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Photo: Andrew Brodhead/ AP
Photo: Andrew Brodhead/ AP

Auctions can maximize more than just money

This year’s economics Nobel Prize has been awarded to the duo who reshaped how scarce stuff is best sold. Their auction models could even be used to serve larger public purposes

It was 2:15am at Stanford University in California, US. An elderly figure was caught on security cameras walking over to a neighbour’s house, closely followed by a woman. The man rang the door bell and knocked on the door several times, before saying: “You’ve won the Nobel Prize. And so they’re trying to reach you, but they cannot. They don’t seem to have a number for you." The response seemed to suggest disbelief. “Yeah, I have? Wow!" In the old days, before video clips attained virality, such original footage could have been auctioned. But the concept of scarcity has changed, so have auctions, and few can explain why and how better than the two men involved in the exchange. The man seen knocking was Robert Wilson, 83, an economics professor at Stanford, while the surprised voice was that of Paul Milgrom, 72, also an academic at the same university. On Monday, they were jointly awarded this year’s Nobel Prize in economics for sharpening auction theory and coming up with new formats for auctions. The Royal Swedish Academy of Sciences observed that their work had been of benefit to sellers, buyers and taxpayers around the world. The two have worked closely in their careers, and Wilson was Milgrom’s doctoral thesis advisor.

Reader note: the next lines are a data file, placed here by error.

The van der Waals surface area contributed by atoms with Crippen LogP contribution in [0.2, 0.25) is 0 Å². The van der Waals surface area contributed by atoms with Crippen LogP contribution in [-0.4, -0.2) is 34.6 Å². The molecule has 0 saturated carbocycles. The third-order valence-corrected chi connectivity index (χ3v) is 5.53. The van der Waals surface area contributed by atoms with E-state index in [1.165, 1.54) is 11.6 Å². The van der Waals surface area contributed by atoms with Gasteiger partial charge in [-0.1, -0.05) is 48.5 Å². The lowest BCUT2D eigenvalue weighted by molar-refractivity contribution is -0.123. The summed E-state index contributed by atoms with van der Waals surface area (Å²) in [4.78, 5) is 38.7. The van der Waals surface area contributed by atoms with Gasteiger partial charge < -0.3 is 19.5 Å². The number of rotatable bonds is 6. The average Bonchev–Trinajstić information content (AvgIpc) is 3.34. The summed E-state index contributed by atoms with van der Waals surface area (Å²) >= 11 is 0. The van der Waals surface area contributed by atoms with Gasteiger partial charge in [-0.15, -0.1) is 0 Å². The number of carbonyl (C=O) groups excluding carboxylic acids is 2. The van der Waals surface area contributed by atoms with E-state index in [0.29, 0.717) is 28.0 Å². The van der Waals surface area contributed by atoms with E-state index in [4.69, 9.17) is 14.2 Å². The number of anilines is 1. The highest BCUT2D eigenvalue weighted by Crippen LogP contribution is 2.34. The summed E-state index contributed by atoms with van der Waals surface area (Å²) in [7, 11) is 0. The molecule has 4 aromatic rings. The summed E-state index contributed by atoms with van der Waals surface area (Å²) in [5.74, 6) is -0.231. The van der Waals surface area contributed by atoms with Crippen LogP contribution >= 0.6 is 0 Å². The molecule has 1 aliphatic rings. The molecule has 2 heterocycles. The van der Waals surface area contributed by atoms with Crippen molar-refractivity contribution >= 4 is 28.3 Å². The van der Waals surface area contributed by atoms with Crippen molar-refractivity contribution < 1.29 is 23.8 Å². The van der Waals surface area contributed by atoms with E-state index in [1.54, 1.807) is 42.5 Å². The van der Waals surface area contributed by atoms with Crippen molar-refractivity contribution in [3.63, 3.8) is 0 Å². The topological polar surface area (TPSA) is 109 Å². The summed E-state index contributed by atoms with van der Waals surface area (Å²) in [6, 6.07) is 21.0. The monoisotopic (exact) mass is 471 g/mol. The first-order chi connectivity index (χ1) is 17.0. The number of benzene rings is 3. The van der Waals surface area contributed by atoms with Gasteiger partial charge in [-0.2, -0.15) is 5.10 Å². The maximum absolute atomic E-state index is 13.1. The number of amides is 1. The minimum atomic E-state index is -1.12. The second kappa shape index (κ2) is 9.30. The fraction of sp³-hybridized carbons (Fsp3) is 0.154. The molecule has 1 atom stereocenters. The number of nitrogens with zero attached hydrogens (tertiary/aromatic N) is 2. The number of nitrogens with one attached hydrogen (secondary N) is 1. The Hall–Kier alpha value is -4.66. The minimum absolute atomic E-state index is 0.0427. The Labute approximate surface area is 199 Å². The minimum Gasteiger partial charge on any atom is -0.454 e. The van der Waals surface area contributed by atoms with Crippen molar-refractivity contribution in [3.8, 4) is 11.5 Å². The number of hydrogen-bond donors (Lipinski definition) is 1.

The award signifies top-level recognition of the duo’s pioneering research, which has multiple real-world applications, especially for the tricky business of resource allocation that has grown frightfully complex over the years. In a typical auction, the seller’s prime motivation is to maximize gains, and bidders are vulnerable to the so-called “winner’s curse", by which bidding rivalry tends to push what’s under the hammer beyond its actual worth. But buyers, aware of this problem, also modify their bids accordingly. Wilson’s work put this aversion to over-paying under a lens and developed a theory on auctions of stuff for which a “common value" could be estimated, something that is uncertain at the outset but eventually deemed to be the same for everyone. A rational bidder, he argued, would seek to underbid his or her estimate of common value. Milgrom posited that “private values" differed from one bidder to another, and that an auction format in which buyers knew more about one another’s estimates would yield more for the seller. One of their auction designs was famously used in the US to allot telecom spectrum back in 1994, raising a neat $617 million, instead of the trifles obtained on previous occasions. This model has since been adopted globally. Broadly, their ideas have reshaped how the world allocates stuff ranging from online advertising to airport landing slots, not to speak of scarce resources—the principal point of economics as a discipline. Yet, their most striking work was on auctions that do not necessarily aim to raise as much money as possible, but maximize other variables such as overall market efficiency and public welfare that depend on what’s on the block. Their formats for hawking inter-related things simultaneously—say, an entire set-up for vaccine delivery—have been a big help.

As a country where the allotment of resources like mineral blocks and airwaves often gets mired in controversy, India may have much to learn from modern auction designs. Spectrum, for example, is ideally allotted not in a way that best enriches the government, but makes the most of telecom services as an economic catalyst. Likewise, our central bank could consider tweaking how it goes about auctioning government bonds, its last few outings having fared poorly. After all, what organs of the state put up for bidding is almost always meant to serve a larger public purpose.

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